Lockdown has highlighted UK’s widening skills gap
29 Jun 2020
The Chartered Institute of Management Accountants (CIMA) calls on the government to look beyond the short-term and address the UK’s long-standing productivity woes, focusing future investments in skills in industries to help compete on the world stage and address social mobility
29 Jun 2020
In 2018, service industries accounted for 81% of the UK's economic output but these are also the hardest hit sectors by lockdown restrictions despite the government’s support packages, highlighting the vulnerability of the workforce in these industries.
While the government must tackle immediate issues such as restoring jobs and increasing consumer spending, it must also put great emphasis on creating long-term recovery including boosting social mobility.
CIMA believes investing in education and skills development in sectors such as:
- digital technology - AI, virtual reality, wearables, robotics;
- education technology - learning apps, virtual learning environments, gamification;
- healthcare - pharmaceutical research, biochemistry, genomics;
- financial services - payments, ESG investments; and
- engineering and construction - environmental and sustainability-related industries.
Prior to the pandemic, a 2019 report by the Industrial Strategy Council already estimated that 20% of the workforce will be significantly under-skilled for their jobs by 2030.
Just over a third (37%) of UK workers do not feel that they need to learn new skills despite a growing awareness of the impact of technology on jobs, according to CIMA in 2019.
Andrew Harding, chief executive at Management Accounting, said: ‘By creating rapid and profound shifts in our economy and the labour market, the pandemic has exacerbated some of the UK’s prevailing issues such as faltering productivity, widening skills gap and failing social mobility.
‘A new, post-lockdown reality is now sinking in, we must not fall into the trap of believing in a return to “business as usual”.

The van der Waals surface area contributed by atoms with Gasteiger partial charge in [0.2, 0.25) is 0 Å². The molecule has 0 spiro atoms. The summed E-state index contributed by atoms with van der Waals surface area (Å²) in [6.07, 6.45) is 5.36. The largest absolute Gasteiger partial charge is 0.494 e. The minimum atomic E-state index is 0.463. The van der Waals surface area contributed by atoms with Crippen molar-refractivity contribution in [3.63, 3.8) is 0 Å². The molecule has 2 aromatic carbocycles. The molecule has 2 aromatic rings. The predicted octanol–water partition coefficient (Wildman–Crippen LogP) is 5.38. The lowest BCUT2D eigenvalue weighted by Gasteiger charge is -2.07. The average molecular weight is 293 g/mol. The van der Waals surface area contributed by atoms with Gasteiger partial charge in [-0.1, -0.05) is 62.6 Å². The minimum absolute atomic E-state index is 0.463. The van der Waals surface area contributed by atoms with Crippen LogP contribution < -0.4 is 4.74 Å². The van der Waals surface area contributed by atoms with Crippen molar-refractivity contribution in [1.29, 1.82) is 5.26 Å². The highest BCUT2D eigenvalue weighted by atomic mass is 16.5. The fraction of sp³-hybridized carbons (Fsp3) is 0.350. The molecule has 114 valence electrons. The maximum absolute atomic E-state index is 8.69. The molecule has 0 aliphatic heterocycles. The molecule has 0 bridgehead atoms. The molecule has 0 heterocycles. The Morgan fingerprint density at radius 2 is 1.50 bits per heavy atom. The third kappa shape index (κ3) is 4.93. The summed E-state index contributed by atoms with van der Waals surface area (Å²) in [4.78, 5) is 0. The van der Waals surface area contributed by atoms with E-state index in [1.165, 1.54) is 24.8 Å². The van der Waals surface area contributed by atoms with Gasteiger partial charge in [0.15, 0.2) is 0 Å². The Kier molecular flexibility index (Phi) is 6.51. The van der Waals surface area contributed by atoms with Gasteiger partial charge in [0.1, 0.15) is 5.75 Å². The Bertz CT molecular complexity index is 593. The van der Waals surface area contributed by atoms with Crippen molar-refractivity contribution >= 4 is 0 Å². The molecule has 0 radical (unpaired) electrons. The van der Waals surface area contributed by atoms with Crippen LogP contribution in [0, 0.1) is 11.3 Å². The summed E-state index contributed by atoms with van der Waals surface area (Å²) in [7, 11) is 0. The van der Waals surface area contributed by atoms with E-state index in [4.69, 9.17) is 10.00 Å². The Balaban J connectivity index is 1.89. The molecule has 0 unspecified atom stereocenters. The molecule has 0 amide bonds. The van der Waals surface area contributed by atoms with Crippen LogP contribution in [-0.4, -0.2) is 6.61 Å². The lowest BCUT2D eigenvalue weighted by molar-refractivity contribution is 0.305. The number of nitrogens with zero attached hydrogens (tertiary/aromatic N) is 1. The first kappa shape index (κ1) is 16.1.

‘If we are to get the economy back on its feet, remain competitive on the global scene and sustain growth, we must now foster both capital investment in business and invest wisely into developing a skilled, motivated workforce. That provides the opportunity to advance social mobility through creating quality jobs and real wage growth.’
CIMA calls on the government to consider the following measures:
1. Increase investment in apprenticeships for high-value and productive industries. This will help UK workers to gain transferable skills and open new career opportunities, which will in turn increase social mobility and contribute to real wage growth.
2. Drive regional investments to deliver new skills clusters. This will drive innovation and attract inward investments, driving economic growth and prosperity to level up UK regions.
3. Change the Apprenticeship Levy to an Apprenticeship and Skills Levy for all workers. This will ensure greater access to lifelong learning to ensure businesses have the talent they need to succeed now and in the future, and create new career opportunities for workers across the country.
4. Drive investments towards higher level apprenticeships (from level four to seven). This will raise the skill levels of the UK workforce to meet the demands of the economy and encourage social mobility. In turn, this will improve the country’s productivity performance and global competitiveness.
5. Simplifying the Apprenticeship Levy by allowing apprenticeship providers to also become end-point assessors. This will create a simpler, more flexible system for both apprentices and employers, ensuring that funds are allocated to skills development rather than bureaucracy for the benefit of both people and business.